Page content

Zimbabwe Eyecare And Learning (ZEAL) Study is one of four novel trials being delivered in four countries (Bangladesh, India, Vietnam and Zimbabwe) known as ENGINE (Eyecare Nurtures Good-health, Innovation, driviNg-safety and Education). ENGINE is supported by the Wellcome Trust.

ENGINE will assess the specific ways in which eye care delivered at crucial moments across the life-course can help improve the lives of people of all ages by achieving the Sustainable Development Goals and bring about meaningful policy change in these countries. More specifically, ZEAL is a collaborative effort between Ulster University, Queens University Belfast, and the University of Zimbabwe, and will work with collaborators who direct Zimbabwe’s national vision screening programme to find solutions to challenges associated with long-sightedness (also known as hyperopia) in primary school aged children.

Research from Asia has shown that correcting short-sightedness (also known as myopia) in children also leads to an improvement in their overall educational performance.1,2 However in many other parts of the world, including Africa, hyperopia is the more common refractive error,3–7 which the evidence suggests may be associated with reduced near vision function and lower reading scores in children.8,9 To date there are no trials that assess the educational impact that correcting hyperopia could have in school aged children,10 therefore this is not yet well understood.

With this in mind, the ZEAL study was designed to answer the following questions:

Study Aims

  • To find out how common hyperopia is among primary school children in Zimbabwe
  • To assess the accuracy of novel, low-cost equipment to detect hyperopia in these children
  • To examine the impact of uncorrected hyperopia on children’s reading skills compared to their classmates without vision problems
  • To examine the impact of glasses wear for hyperopia on children’s reading skills
  • To compare the compliance of glasses wear among children that are newly diagnosed with hyperopia and short-sightedness (also known as myopia)

The study protocol has been developed and approved by ethics committees in the UK and Zimbabwe, and recruitment and data collection will commence in June 2022.

More Information

You can download the ZEAL Brochure and the ENGINE Slide Deck from the Queens University website.


  1. Ma X, Zhou Z, Yi H, Pang X, Shi Y, Chen Q, et al. Effect of providing free glasses on children’s educational outcomes in China: Cluster randomized controlled trial. BMJ
  2. Ma Y, Congdon N, Shi Y, Hogg R, Medina A, Boswell M, et al. Effect of a Local Vision Care Center on Eyeglasses Use and School Performance in Rural China A Cluster Randomized Clinical Trial. 2018; Available from the JAMA Network website.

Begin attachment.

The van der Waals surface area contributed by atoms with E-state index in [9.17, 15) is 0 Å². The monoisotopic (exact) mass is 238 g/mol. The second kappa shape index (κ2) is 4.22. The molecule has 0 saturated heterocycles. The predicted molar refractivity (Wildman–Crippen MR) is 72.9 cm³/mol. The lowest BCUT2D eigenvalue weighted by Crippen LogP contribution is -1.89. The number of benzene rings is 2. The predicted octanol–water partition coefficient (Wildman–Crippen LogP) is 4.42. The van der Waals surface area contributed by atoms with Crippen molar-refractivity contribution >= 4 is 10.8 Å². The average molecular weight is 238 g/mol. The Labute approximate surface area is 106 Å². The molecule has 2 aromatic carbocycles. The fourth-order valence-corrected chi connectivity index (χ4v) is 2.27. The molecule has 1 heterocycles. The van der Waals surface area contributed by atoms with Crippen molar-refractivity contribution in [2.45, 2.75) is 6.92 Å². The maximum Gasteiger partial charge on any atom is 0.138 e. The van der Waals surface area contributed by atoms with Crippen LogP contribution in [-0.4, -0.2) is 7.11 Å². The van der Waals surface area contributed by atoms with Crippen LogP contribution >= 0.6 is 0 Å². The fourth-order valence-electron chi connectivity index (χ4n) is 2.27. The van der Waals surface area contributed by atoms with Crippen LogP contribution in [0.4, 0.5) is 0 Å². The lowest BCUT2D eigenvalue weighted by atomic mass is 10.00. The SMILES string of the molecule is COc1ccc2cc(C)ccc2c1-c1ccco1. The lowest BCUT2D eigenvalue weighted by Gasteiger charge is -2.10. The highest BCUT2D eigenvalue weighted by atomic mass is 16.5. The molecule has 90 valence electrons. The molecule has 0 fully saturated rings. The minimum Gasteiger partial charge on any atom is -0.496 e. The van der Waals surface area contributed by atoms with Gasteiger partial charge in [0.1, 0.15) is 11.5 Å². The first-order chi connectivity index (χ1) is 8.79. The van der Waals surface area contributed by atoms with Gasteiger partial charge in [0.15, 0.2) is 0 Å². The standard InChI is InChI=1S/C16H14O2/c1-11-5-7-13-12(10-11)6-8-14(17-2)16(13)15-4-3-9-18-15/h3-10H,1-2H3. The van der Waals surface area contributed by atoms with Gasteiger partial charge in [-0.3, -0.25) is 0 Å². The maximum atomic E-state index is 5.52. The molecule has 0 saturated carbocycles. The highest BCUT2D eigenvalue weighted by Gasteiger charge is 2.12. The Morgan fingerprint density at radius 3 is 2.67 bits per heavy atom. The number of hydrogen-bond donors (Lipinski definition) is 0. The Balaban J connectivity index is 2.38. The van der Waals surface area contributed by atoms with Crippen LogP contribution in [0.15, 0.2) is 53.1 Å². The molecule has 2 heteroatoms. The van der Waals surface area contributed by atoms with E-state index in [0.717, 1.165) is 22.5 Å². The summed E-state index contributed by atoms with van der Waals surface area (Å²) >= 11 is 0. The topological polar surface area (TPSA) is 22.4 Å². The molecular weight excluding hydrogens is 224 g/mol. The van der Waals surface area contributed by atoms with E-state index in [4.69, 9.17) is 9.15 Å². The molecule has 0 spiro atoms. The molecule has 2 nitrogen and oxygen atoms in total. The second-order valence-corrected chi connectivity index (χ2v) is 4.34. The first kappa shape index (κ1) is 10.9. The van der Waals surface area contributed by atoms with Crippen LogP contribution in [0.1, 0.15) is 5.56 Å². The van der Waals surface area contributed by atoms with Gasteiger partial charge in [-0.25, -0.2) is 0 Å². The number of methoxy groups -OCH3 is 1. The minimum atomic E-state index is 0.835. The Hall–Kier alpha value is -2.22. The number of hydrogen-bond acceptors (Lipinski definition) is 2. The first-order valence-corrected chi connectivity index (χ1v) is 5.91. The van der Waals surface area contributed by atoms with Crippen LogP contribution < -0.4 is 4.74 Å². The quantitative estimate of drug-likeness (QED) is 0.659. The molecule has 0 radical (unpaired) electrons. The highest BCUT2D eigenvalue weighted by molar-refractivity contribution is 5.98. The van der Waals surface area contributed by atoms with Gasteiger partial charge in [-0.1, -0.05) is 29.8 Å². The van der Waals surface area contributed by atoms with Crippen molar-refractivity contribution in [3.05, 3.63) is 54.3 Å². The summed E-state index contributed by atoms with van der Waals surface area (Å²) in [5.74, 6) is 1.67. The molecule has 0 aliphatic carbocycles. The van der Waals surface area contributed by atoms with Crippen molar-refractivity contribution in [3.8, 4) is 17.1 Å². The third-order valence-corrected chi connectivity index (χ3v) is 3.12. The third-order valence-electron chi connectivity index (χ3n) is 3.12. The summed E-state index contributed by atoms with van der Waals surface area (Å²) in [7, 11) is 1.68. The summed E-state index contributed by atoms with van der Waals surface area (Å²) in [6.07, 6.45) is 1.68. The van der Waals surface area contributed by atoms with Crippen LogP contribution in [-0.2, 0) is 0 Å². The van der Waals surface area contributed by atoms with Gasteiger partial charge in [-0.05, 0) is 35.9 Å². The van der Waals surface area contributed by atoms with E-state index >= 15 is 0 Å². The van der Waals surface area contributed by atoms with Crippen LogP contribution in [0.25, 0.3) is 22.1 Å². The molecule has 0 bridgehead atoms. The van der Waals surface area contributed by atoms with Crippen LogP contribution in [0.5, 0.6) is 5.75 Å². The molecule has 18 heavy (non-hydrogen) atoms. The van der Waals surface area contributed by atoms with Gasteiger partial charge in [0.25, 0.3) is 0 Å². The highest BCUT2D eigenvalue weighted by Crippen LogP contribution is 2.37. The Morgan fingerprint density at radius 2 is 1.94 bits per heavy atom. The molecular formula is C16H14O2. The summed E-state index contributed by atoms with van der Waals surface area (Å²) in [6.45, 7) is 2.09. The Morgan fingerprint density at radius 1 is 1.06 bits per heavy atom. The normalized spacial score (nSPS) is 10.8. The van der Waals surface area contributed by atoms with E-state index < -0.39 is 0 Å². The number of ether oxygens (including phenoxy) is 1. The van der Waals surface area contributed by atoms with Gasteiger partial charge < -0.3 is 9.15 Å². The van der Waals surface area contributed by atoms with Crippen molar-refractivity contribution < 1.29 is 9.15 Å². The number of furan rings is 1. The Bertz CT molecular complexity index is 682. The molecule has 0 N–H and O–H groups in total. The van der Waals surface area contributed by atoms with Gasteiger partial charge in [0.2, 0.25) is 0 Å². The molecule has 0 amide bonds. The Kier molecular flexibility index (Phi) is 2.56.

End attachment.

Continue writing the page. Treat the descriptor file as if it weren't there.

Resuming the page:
3. Demir P, Baskaran K, Theagarayan B, Gierow P, Sankaridurg P, Macedo AF. Refractive error, axial length, environmental and hereditary factors associated with myopia in Swedish children. Clin Exp Optom [Internet]. 2021 Mar 2 [cited 2021 Apr 16];1–7. Available from Taylor and Francis Online.
  4. Kleinstein RN, Jones LA, Hullett S, Kwon S, Lee RJ, Friedman NE, et al. Refractive error and ethnicity in children. Arch Ophthalmol. 2003 Aug 1;121(8):1141–7.
  5. O’Donoghue L, McClelland JF, Logan NS, Rudnicka AR, Owen CG, Saunders KJ. Refractive error and visual impairment in school children in Northern Ireland. Br J Ophthalmol. 2010 Sep;94(9):1155–9.
  6. French AN, O’Donoghue L, Morgan IG, Saunders KJ, Mitchell P, Rose KA. Comparison of refraction and ocular biometry in European Caucasian children living in Northern Ireland and Sydney, Australia. Investig Ophthalmol Vis Sci. 2012 Jun;53(7):4021–31.
  7. Hashemi H, Fotouhi A, Yekta A, Pakzad R, Ostadimoghaddam H, Khabazkhoob M. Global and regional estimates of prevalence of refractive errors: Systematic review and meta-analysis. J Curr Ophthalmol. 2018 Mar 1;30(1):3–22.
  8. Kulp T, Ciner E, Maguire M, Moore B, Pentimonti J, Pistilli M, et al. Uncorrected Hyperopia and Preschool Early Literacy: Results of the Vision In Preschoolers-Hyperopia In Preschoolers (VIP-HIP) Study The Vision In Preschoolers-Hyperopia In Preschoolers (VIP-HIP) Study Group HHS Public Access. Ophthalmology. 2016;123(4):681–9.
  9. Shankar S, Evans MA, Bobier WR. Hyperopia and emergent literacy of young children: Pilot study. Optom Vis Sci. 2007;84(11):1031–8.
  10. Mavi S, Chan VF, Virgili G, Biagini I, Congdon N, Piyasena P, et al. The Impact of Hyperopia on Academic Performance Among Children: A Systematic Review. Asia-Pacific J Ophthalmol (Philadelphia, Pa). 2022;11(1):36–51.